The Words of A Father

This is a post from me and my hubby Mark, The International Dad. :) This post is targeted to all fathers—those that are, those that will be soon, and those who are thinking fatherhood might be somewhere in the future, even if wayyyyyy down the road.

Before I share Mark’s thoughts I do want to say that becoming a father was always part of his(our) plan and adoption was part of it. With complete bias, I feel Mark is a superb father. Mark had a great role model in his father, who we lost on May 17th, and he has taken those lessons and improved upon them.

There is no other role in which Mark is as proud of or embraces more than being a father. When I think of my husband, a number of qualities jump to the forefront: a groundedness in principles and values, empathy, the ability to let his children learn from life’s lessons (correcting if necessary or catching them if they fall), and a profound capacity to love unconditionally.

From the International Dad:

“I am the proud father of four children. Each of which had their own unique path into our hearts and our lives.  In reflection, I’ve often tried to find the words to help those of us of the male persuasion to come to terms with the adoption process. 

Speaking as a father of a biological son as well as three children who were adopted, I thought maybe I could help perspective fathers sort through the myriad of thoughts that go through male minds.  I decided to speak to three thoughts for the fathers and prospective fathers of the world.

  • There is no difference in the love you feel for a child, adopted or biological.  I remember the warmth and love I felt for my son in the delivery room and thinking I could not love more than what I feel for this child.  I was wrong; the first time my oldest daughter greeted me in the hallway upon coming home from work dropped me to my knees as if I had just been sucker-punched.  The moments I watched my younger daughter smile uncontrollably, as she experienced the wonder of dance, or my youngest son giving me a thumbs up and a smile as he scored his first goal are memories I cherish.  A greater love for one over the other, I don’t think so.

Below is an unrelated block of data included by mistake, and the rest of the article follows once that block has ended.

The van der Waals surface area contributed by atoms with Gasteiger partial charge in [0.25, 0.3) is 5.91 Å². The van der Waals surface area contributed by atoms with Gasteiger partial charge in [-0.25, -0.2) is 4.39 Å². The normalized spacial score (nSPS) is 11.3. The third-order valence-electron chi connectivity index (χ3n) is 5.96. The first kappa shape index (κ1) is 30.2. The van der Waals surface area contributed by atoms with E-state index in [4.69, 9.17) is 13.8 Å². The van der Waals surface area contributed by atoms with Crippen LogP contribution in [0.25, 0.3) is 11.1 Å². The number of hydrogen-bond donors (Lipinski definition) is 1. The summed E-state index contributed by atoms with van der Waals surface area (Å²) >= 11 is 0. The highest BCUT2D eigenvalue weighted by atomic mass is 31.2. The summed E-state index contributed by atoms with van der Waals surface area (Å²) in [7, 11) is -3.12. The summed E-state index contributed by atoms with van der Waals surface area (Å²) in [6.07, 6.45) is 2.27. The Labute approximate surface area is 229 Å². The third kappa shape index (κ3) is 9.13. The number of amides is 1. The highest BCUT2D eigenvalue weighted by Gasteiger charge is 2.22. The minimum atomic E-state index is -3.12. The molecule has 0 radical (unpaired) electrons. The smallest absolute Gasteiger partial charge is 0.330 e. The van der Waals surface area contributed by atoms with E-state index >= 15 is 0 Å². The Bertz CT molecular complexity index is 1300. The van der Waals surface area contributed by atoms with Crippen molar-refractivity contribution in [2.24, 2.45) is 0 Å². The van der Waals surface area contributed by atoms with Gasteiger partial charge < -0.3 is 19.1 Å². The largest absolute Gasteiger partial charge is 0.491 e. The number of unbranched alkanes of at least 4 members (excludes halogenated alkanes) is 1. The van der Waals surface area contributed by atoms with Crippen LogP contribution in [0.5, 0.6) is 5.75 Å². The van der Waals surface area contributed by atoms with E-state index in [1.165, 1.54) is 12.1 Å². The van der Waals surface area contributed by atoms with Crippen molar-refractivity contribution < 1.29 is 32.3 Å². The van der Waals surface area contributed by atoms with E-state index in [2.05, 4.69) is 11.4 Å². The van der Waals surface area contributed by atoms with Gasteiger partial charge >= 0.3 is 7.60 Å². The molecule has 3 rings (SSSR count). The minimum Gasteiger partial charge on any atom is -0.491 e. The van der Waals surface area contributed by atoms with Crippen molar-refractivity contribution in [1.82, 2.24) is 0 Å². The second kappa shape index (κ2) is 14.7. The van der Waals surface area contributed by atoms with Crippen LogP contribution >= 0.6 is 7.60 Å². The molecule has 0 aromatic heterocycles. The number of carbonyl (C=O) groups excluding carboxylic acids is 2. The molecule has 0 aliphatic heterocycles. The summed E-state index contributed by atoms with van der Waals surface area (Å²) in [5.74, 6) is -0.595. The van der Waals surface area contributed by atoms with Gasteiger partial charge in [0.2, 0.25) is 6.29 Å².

• Open your heart and mind, as wide as you think is possible, and then let it loose. If you truly can do this, the amount of love and kindness will be returned tenfold.  I can think of no greater love than that given by a child. This is truly the purest gift one can receive, one that has no expectations whatsoever of getting anything in return.
  • Do not put undo pressure on yourself as to how to be the greatest dad on earth. I was given a book by my wife when my son was born.  The book asks children what every daddy should know in order to get along with his children.  An eight year old replied, “You need to remember that you should spend as much time as can with your children, because sooner or later, they will be too old to run races against them.”  I think about this every day, not always doing the best job at it, but as a constant reminder. Keep it simple and love them!

I have been blessed in many ways during my life, none greater than having my wife and children to share all that it has to offer.  I believe as my wife does, that we do not choose our path in life, but are only given options that affect the outcome. To go along with that I believe that we don’t choose our children, but in fact they choose us.  I’m glad all of mine found their way home.”

To all you fine men out there, who help parent our future generation, thank you and Happy Father’s Day!

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Filed under Adoptive Mom's Perspective, Claiming, Family, Family Celebrations, Multiracial Families, The International Mom